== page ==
Growing Up in Bandera
Editor’s Note: Growing Up in Bandera is available in book form! Visit the Bulletin’s office or call 830-796-3718 for more info.
You would think being a cowboy was the only way of life around Bandera in earlier times. Everywhere you look there are stories written and monuments erected to celebrate local rodeo heroes and the cattle drives connected to the area. That’s all well and good for the tourist trade but other events gave birth to Bandera.
Making cypress shingles to sell was the primary way to make a living back in Bandera’s earliest times. Big wagon loads were taken to San Antonio where there was a great demand. Maybe like me, what you didn’t know was charcoal was also made in Bandera to sell in the city. I was told the best charcoal could be made from old dry hard cedar like can be found in old cedar fence posts. The wood was set on fire and then covered at some point with wet hay to smother the flames. Afterwards the charcoal chunks would be loaded up and hauled to San Antonio to be sold for heating material in wood burning heaters.
Every generation of Bandera kids has had a way of making some money. Many of those ways have disappeared over the years due to progress. It is rare to see a shoeshine boy in these modern times. Around the popular watering holes in town now you are as likely to see as many patrons in tennies as those wearing boots. I have to wonder how much a person could get for a boot shine in our current times.
As an early teen I tried dishwashing in a couple local places. Let me tell you those were the most despicable jobs imaginable. The fact that in both places I endured foul mouthed rude bosses probably is the reason I didn’t tolerate that kind of behavior in my later adult life jobs. They didn’t have an H.R. department like the companies of today. Of course being in the U.S. Army was an exception where I didn’t dare open my mouth. Later in my teen years the work got harder but more enjoyable. Building fences and hauling hay were popular summertime jobs for teens back in the day. The fact that I could work alongside my friends made for a day of ribbing and poking fun which made the heat and sweat seem less unbearable. Plus we knew what was coming at the end of the day when we shucked our clothes and took a dive in the Medina River.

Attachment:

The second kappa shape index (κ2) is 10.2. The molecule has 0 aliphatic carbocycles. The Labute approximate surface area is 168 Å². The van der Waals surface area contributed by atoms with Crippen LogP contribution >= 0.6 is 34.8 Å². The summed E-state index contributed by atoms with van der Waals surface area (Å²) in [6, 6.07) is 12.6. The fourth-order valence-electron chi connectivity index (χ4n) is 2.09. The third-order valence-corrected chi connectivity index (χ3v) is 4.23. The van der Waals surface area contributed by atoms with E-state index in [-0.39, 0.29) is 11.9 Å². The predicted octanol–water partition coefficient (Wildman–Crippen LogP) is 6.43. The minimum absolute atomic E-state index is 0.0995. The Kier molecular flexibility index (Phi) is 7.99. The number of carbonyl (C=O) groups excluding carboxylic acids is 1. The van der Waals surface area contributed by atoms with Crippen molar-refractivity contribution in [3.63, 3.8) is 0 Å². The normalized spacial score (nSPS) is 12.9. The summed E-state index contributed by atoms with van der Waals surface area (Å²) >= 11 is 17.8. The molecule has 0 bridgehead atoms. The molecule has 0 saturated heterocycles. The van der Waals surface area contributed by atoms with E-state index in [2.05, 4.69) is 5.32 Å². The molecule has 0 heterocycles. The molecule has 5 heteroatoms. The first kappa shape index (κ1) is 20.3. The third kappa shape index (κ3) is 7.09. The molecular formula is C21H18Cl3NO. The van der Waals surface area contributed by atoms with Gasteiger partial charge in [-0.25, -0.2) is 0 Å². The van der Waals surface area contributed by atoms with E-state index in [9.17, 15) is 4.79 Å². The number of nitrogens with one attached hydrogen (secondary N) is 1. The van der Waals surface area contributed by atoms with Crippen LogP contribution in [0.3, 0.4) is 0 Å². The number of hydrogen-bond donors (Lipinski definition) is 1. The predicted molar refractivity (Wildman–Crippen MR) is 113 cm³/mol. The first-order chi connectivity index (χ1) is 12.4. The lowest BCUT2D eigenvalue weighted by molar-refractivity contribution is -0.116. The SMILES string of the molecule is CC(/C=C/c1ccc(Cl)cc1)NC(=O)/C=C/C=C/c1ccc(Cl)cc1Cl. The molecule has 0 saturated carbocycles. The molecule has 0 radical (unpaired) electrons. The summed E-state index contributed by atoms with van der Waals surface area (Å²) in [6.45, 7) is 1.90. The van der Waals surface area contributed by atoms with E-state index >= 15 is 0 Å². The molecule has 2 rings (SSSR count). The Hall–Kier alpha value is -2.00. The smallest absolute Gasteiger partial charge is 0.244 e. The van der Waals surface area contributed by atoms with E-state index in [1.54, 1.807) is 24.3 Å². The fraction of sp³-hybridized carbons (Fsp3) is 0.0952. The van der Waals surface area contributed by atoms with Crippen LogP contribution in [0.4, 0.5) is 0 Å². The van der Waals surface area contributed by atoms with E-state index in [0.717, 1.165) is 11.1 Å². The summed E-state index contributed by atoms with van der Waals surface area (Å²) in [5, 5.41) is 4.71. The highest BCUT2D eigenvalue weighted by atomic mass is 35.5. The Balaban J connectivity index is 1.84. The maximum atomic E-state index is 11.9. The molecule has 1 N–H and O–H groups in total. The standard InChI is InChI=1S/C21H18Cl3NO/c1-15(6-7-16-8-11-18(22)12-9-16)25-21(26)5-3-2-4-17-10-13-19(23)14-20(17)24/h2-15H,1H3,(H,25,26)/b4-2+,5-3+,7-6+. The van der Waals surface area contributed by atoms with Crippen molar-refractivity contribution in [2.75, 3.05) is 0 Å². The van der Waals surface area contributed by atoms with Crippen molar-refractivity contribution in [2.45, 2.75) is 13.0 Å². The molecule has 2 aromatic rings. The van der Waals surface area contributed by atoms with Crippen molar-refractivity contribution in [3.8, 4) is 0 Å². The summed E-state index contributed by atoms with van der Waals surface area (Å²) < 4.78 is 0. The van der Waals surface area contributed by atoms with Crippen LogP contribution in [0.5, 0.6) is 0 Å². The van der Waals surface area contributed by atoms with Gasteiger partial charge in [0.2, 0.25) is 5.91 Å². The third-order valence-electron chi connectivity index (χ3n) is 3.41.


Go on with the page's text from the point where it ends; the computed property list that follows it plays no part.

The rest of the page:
Back in my early years I was like many others kids around town who picked up every beer and soda bottle along the roads to return for deposit and then immediately spent the money on bubble gum and penny candy. It was pretty much the same story when it came to gathering pecans to sell. Later in high school and beyond we were looking for enough money to buy a six pack or two of beer to be shared with buddies down on the river.
When I started working at the Phillip’s 66 station in town I had more money but less time off to spend with my friends. It wasn’t too bad though because there were a couple of girls who lived close by and came to visit quite often.
As I continue rolling along while Growing Up In Bandera one thing is very clear to me. The times they are a-changin”.